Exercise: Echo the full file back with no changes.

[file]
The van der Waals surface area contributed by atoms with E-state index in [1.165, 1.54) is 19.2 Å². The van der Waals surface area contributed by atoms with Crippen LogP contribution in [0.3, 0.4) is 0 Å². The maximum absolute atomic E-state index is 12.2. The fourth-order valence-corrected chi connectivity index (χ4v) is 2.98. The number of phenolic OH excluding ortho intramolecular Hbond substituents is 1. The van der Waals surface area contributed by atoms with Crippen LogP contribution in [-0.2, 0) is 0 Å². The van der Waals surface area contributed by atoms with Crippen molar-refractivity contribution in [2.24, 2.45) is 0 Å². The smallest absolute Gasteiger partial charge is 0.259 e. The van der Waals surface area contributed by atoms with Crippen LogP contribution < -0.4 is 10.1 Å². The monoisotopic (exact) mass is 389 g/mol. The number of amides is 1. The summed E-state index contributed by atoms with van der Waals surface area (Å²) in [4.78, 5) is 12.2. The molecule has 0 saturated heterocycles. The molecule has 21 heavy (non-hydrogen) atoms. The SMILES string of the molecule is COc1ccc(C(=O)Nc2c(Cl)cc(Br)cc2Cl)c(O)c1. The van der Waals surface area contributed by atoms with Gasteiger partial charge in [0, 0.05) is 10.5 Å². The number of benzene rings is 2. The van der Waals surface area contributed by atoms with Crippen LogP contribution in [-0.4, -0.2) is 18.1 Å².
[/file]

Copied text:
The van der Waals surface area contributed by atoms with E-state index in [1.165, 1.54) is 19.2 Å². The van der Waals surface area contributed by atoms with Crippen LogP contribution in [0.3, 0.4) is 0 Å². The maximum absolute atomic E-state index is 12.2. The fourth-order valence-corrected chi connectivity index (χ4v) is 2.98. The number of phenolic OH excluding ortho intramolecular Hbond substituents is 1. The van der Waals surface area contributed by atoms with Crippen LogP contribution in [-0.2, 0) is 0 Å². The van der Waals surface area contributed by atoms with Crippen molar-refractivity contribution in [2.24, 2.45) is 0 Å². The smallest absolute Gasteiger partial charge is 0.259 e. The van der Waals surface area contributed by atoms with Crippen LogP contribution < -0.4 is 10.1 Å². The monoisotopic (exact) mass is 389 g/mol. The number of amides is 1. The summed E-state index contributed by atoms with van der Waals surface area (Å²) in [4.78, 5) is 12.2. The molecule has 0 saturated heterocycles. The molecule has 21 heavy (non-hydrogen) atoms. The SMILES string of the molecule is COc1ccc(C(=O)Nc2c(Cl)cc(Br)cc2Cl)c(O)c1. The van der Waals surface area contributed by atoms with Gasteiger partial charge in [0, 0.05) is 10.5 Å². The number of benzene rings is 2. The van der Waals surface area contributed by atoms with Crippen LogP contribution in [-0.4, -0.2) is 18.1 Å².